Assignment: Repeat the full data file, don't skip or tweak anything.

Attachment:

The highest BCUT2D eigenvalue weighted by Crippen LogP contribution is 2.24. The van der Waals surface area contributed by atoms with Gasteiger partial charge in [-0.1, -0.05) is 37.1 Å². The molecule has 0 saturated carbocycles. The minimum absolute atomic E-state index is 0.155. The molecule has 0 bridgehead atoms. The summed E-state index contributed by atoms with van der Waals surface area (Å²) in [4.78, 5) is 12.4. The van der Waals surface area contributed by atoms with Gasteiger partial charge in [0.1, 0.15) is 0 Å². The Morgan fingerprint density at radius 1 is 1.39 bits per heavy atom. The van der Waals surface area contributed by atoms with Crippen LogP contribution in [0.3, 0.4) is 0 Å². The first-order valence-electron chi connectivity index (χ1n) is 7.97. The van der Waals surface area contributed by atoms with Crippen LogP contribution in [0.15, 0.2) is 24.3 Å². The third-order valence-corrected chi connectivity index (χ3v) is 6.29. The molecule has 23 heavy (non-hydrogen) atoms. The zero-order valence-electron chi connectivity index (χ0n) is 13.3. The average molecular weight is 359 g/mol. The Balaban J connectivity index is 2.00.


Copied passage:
The highest BCUT2D eigenvalue weighted by Crippen LogP contribution is 2.24. The van der Waals surface area contributed by atoms with Gasteiger partial charge in [-0.1, -0.05) is 37.1 Å². The molecule has 0 saturated carbocycles. The minimum absolute atomic E-state index is 0.155. The molecule has 0 bridgehead atoms. The summed E-state index contributed by atoms with van der Waals surface area (Å²) in [4.78, 5) is 12.4. The van der Waals surface area contributed by atoms with Gasteiger partial charge in [0.1, 0.15) is 0 Å². The Morgan fingerprint density at radius 1 is 1.39 bits per heavy atom. The van der Waals surface area contributed by atoms with Crippen LogP contribution in [0.3, 0.4) is 0 Å². The first-order valence-electron chi connectivity index (χ1n) is 7.97. The van der Waals surface area contributed by atoms with Crippen LogP contribution in [0.15, 0.2) is 24.3 Å². The third-order valence-corrected chi connectivity index (χ3v) is 6.29. The molecule has 23 heavy (non-hydrogen) atoms. The zero-order valence-electron chi connectivity index (χ0n) is 13.3. The average molecular weight is 359 g/mol. The Balaban J connectivity index is 2.00.